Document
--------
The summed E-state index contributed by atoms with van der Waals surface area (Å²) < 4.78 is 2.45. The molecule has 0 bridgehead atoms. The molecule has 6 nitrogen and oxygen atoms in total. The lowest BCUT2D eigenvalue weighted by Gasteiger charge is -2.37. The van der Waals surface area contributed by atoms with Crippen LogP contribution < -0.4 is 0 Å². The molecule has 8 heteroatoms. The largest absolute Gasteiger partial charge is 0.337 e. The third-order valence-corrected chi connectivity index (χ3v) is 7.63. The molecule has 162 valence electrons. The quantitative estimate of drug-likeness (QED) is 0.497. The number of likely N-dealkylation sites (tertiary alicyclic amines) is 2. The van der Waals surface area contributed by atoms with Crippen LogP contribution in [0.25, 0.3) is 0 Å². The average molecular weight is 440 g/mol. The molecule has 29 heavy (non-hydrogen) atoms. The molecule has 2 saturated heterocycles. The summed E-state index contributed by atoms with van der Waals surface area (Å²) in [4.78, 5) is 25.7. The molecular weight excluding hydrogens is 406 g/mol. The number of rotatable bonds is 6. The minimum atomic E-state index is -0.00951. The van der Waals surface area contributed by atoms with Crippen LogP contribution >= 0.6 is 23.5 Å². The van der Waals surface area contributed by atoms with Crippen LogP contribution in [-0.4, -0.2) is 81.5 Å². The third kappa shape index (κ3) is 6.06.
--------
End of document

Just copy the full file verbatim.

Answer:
The summed E-state index contributed by atoms with van der Waals surface area (Å²) < 4.78 is 2.45. The molecule has 0 bridgehead atoms. The molecule has 6 nitrogen and oxygen atoms in total. The lowest BCUT2D eigenvalue weighted by Gasteiger charge is -2.37. The van der Waals surface area contributed by atoms with Crippen LogP contribution < -0.4 is 0 Å². The molecule has 8 heteroatoms. The largest absolute Gasteiger partial charge is 0.337 e. The third-order valence-corrected chi connectivity index (χ3v) is 7.63. The molecule has 162 valence electrons. The quantitative estimate of drug-likeness (QED) is 0.497. The number of likely N-dealkylation sites (tertiary alicyclic amines) is 2. The van der Waals surface area contributed by atoms with Crippen LogP contribution in [0.25, 0.3) is 0 Å². The average molecular weight is 440 g/mol. The molecule has 29 heavy (non-hydrogen) atoms. The molecule has 2 saturated heterocycles. The summed E-state index contributed by atoms with van der Waals surface area (Å²) in [4.78, 5) is 25.7. The molecular weight excluding hydrogens is 406 g/mol. The number of rotatable bonds is 6. The minimum atomic E-state index is -0.00951. The van der Waals surface area contributed by atoms with Crippen LogP contribution >= 0.6 is 23.5 Å². The van der Waals surface area contributed by atoms with Crippen LogP contribution in [-0.4, -0.2) is 81.5 Å². The third kappa shape index (κ3) is 6.06.